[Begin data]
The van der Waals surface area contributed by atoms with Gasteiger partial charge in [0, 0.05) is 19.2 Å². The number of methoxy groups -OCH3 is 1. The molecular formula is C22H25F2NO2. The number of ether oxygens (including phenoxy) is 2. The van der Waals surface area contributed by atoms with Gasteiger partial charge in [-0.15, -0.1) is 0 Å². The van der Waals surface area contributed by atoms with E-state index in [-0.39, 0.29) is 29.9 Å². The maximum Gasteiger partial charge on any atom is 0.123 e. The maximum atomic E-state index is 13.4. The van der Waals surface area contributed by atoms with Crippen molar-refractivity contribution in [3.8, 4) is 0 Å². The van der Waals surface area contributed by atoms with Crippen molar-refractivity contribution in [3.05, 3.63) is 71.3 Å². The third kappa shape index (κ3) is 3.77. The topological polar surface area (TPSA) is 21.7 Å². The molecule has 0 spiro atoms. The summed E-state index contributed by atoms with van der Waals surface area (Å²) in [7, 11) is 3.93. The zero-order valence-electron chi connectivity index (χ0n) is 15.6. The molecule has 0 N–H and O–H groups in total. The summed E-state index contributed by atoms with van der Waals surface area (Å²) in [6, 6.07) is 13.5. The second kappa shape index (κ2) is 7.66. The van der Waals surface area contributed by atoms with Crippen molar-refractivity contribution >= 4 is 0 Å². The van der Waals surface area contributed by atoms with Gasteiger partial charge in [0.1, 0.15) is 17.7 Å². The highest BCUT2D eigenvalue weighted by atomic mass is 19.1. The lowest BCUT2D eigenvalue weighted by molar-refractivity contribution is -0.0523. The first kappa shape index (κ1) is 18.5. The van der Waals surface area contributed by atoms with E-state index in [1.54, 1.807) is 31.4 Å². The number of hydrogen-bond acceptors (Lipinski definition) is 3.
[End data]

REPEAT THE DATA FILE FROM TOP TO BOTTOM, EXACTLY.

The van der Waals surface area contributed by atoms with Gasteiger partial charge in [0, 0.05) is 19.2 Å². The number of methoxy groups -OCH3 is 1. The molecular formula is C22H25F2NO2. The number of ether oxygens (including phenoxy) is 2. The van der Waals surface area contributed by atoms with Gasteiger partial charge in [-0.15, -0.1) is 0 Å². The van der Waals surface area contributed by atoms with E-state index in [-0.39, 0.29) is 29.9 Å². The maximum Gasteiger partial charge on any atom is 0.123 e. The maximum atomic E-state index is 13.4. The van der Waals surface area contributed by atoms with Crippen molar-refractivity contribution in [3.8, 4) is 0 Å². The van der Waals surface area contributed by atoms with Crippen molar-refractivity contribution in [3.05, 3.63) is 71.3 Å². The third kappa shape index (κ3) is 3.77. The topological polar surface area (TPSA) is 21.7 Å². The molecule has 0 spiro atoms. The summed E-state index contributed by atoms with van der Waals surface area (Å²) in [7, 11) is 3.93. The zero-order valence-electron chi connectivity index (χ0n) is 15.6. The molecule has 0 N–H and O–H groups in total. The summed E-state index contributed by atoms with van der Waals surface area (Å²) in [6, 6.07) is 13.5. The second kappa shape index (κ2) is 7.66. The van der Waals surface area contributed by atoms with Crippen molar-refractivity contribution >= 4 is 0 Å². The van der Waals surface area contributed by atoms with Gasteiger partial charge in [0.1, 0.15) is 17.7 Å². The highest BCUT2D eigenvalue weighted by atomic mass is 19.1. The lowest BCUT2D eigenvalue weighted by molar-refractivity contribution is -0.0523. The first kappa shape index (κ1) is 18.5. The van der Waals surface area contributed by atoms with E-state index in [1.54, 1.807) is 31.4 Å². The number of hydrogen-bond acceptors (Lipinski definition) is 3.